If, as I have mentioned in the preceding catecheses, the common priesthood is meant to offer spiritual sacrifices, the faithful can make this offering because they are "sanctified by the Holy Spirit." The Holy Spirit, who animated Christ's sacrifice on the cross (cf. Heb 9:14), will give life to the offering of the faithful.

According to the Council, because of the priestly ministry spiritual sacrifices can achieve their goal. "Through the ministry of the priests, the spiritual sacrifice of the faithful is made perfect in union with the sacrifice of Christ. He is the only mediator who in the name of the whole Church is offered sacramentally in the Eucharist and in an unbloody manner until the Lord himself comes" (PO 2).

In virtue of Baptism and Confirmation, as we stated in the preceding catecheses, the Christian is qualified to participate "as if ex officio" in divine worship, which has its center and culmination in the sacrifice of Christ made present in the Eucharist. But the Eucharistic offering entails the involvement of an ordained minister. The offering is fulfilled in the act of consecration carried out by the priest in Christ's name.

In this way the priestly ministry contributes to the full expression of the universal priesthood. As the Council states, citing St. Augustine, the ministry of priests tends to this, that "The entire commonwealth of the redeemed and the society of the saints be offered to God through the High Priest who offered himself also for us in his passion that we might be the body of so great a head [1] " (PO 2).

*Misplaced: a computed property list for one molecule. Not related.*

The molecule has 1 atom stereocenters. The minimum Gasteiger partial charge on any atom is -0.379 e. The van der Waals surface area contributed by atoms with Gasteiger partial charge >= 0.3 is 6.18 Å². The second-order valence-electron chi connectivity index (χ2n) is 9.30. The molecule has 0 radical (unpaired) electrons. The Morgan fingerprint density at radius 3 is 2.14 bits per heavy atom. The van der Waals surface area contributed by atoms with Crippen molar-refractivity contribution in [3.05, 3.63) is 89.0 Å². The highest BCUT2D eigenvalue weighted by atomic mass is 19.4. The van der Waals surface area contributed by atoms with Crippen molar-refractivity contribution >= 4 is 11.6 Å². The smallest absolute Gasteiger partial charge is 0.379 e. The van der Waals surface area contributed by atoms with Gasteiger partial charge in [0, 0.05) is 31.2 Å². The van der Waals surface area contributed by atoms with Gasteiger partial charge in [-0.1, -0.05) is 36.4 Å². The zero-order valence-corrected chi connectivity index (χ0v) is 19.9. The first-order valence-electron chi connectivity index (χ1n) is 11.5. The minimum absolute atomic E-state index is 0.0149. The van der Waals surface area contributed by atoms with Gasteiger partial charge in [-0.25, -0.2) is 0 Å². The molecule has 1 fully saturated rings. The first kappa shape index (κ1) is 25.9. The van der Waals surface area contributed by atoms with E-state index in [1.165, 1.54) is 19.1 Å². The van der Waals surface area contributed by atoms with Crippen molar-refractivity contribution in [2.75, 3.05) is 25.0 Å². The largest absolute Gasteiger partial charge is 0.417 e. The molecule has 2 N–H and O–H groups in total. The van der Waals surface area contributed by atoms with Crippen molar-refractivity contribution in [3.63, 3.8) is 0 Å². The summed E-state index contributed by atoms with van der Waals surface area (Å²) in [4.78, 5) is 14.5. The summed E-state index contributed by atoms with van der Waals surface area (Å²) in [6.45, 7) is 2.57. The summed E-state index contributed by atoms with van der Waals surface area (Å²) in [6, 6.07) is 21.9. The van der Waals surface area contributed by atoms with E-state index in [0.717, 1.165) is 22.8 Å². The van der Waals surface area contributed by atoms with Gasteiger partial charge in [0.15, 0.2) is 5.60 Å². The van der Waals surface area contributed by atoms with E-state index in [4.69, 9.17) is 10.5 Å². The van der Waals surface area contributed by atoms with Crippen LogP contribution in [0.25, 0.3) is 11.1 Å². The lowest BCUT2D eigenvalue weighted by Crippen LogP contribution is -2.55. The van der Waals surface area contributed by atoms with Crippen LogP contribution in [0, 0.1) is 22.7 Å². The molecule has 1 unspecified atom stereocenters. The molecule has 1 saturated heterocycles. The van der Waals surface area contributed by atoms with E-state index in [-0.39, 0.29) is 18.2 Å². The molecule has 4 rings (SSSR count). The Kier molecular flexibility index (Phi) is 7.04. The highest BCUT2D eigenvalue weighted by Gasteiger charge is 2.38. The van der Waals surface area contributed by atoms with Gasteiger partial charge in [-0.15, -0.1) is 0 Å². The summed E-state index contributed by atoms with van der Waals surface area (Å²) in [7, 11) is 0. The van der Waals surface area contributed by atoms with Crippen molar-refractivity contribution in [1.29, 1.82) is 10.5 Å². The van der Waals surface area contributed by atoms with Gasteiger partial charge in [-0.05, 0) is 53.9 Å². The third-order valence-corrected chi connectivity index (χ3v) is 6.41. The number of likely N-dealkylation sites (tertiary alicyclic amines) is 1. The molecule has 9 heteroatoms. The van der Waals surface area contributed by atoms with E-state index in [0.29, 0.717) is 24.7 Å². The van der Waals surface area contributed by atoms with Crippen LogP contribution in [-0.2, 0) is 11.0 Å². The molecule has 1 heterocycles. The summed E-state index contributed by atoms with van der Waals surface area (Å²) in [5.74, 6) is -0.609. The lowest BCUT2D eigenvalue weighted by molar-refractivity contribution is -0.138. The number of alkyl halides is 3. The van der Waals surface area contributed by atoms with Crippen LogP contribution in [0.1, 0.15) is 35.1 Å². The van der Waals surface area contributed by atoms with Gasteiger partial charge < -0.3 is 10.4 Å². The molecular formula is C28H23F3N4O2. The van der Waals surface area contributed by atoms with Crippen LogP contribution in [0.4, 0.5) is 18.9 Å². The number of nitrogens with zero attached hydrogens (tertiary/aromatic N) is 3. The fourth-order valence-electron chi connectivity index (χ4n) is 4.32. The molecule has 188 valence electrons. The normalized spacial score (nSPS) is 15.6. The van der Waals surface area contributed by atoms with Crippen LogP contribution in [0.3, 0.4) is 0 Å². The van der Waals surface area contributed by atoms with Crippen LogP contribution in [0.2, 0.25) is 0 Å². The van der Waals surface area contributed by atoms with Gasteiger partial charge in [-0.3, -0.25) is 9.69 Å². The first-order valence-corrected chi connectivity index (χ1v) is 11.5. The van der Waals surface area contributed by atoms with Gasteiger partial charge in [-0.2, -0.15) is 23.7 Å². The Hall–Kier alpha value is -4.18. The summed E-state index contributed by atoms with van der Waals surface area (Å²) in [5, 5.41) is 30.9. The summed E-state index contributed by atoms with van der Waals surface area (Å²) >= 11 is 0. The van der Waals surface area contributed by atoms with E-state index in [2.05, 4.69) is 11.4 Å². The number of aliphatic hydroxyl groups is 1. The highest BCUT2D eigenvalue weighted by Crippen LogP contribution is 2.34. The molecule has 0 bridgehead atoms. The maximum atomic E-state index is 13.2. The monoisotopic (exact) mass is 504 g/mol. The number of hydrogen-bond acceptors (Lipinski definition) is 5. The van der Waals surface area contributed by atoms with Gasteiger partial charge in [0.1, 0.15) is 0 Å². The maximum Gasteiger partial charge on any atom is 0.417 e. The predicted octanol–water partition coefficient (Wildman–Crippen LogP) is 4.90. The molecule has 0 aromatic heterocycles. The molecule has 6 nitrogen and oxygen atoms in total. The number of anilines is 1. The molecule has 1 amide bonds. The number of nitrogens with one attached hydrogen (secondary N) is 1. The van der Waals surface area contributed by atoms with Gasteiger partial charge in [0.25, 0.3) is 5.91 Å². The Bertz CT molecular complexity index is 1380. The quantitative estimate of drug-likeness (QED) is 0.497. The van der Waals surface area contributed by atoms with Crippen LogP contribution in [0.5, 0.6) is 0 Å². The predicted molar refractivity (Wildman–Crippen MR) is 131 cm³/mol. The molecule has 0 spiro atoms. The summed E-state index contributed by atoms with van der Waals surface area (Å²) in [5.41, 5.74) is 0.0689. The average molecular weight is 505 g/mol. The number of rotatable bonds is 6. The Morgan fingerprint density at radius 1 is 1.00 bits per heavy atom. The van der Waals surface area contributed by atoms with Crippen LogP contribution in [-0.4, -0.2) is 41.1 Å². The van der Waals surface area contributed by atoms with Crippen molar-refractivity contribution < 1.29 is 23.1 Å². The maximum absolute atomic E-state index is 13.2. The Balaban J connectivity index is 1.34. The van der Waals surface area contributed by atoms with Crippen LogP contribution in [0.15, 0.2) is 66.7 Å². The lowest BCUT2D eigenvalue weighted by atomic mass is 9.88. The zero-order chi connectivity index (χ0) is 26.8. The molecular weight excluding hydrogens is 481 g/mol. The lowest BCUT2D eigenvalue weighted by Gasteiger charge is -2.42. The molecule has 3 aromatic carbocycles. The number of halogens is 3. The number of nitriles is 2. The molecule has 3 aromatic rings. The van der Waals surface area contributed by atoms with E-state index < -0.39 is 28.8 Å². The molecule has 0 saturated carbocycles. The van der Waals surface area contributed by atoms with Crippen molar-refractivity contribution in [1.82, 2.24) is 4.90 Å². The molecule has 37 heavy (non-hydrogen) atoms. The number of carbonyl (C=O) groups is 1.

After the sacrifice has taken place, the Eucharistic communion which follows is meant to provide the faithful with the spiritual force necessary for the full development of the "priesthood," and especially for offering all the sacrifices of their everyday life. We read in the Decree Presbyterorum Ordinis: "Priests must instruct their people to offer to God the Father the divine victim in the Sacrifice of the Mass, and to join to it the offering of their own lives" (PO 5).

It can be said that according to Jesus' intention in formulating the new commandment of love at the Last Supper, Eucharistic communion enables those who receive it to put it into practice: "Love one another as I have loved you" (Jn 13:34; 15:12).

Participating in the Eucharistic banquet testifies to their unity, as the Council points out in writing that the faithful, "Strengthened in Holy Communion by the Body of Christ...then manifest in a concrete way that unity of the People of God which is suitably signified and wondrously brought about by this most august sacrament" (LG 11).

This is the truth which the Church's faith inherited from St. Paul, who wrote: "The bread that we break, is it not a participation in the body of Christ? Because the loaf of bread is one, we though many, are one body, for we all partake of the one loaf" (1 Cor 10:16-17). For this reason St. Thomas saw the Eucharist as the sacrament of the Mystical Body's unity [2] . We conclude this ecclesiological-Eucharistic catechesis by emphasizing that, if Eucharistic communion is the efficacious sign of unity, it then gives the faithful a continually new impulse to mutual love and reconciliation, and the sacramental strength necessary for preserving good understanding in family and ecclesial relationships.

[1]   De Civitate Dei, 10, 6: PL 41, 284

[2]   Summa Theol., III, q. 72, a. 3